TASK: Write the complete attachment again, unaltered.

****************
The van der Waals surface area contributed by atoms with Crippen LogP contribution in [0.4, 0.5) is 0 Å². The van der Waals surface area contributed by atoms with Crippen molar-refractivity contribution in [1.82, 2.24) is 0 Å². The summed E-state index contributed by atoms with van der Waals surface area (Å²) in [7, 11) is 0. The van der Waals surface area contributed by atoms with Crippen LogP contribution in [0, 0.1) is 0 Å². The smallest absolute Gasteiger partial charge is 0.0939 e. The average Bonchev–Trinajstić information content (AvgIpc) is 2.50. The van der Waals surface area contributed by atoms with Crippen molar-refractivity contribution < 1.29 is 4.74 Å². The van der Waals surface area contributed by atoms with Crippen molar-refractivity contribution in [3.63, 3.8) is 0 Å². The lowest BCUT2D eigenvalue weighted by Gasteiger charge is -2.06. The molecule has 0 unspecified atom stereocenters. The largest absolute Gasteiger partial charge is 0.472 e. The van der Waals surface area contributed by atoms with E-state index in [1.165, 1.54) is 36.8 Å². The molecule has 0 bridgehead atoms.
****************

The van der Waals surface area contributed by atoms with Crippen LogP contribution in [0.4, 0.5) is 0 Å². The van der Waals surface area contributed by atoms with Crippen molar-refractivity contribution in [1.82, 2.24) is 0 Å². The summed E-state index contributed by atoms with van der Waals surface area (Å²) in [7, 11) is 0. The van der Waals surface area contributed by atoms with Crippen LogP contribution in [0, 0.1) is 0 Å². The smallest absolute Gasteiger partial charge is 0.0939 e. The average Bonchev–Trinajstić information content (AvgIpc) is 2.50. The van der Waals surface area contributed by atoms with Crippen molar-refractivity contribution < 1.29 is 4.74 Å². The van der Waals surface area contributed by atoms with Crippen molar-refractivity contribution in [3.63, 3.8) is 0 Å². The lowest BCUT2D eigenvalue weighted by Gasteiger charge is -2.06. The molecule has 0 unspecified atom stereocenters. The largest absolute Gasteiger partial charge is 0.472 e. The van der Waals surface area contributed by atoms with E-state index in [1.165, 1.54) is 36.8 Å². The molecule has 0 bridgehead atoms.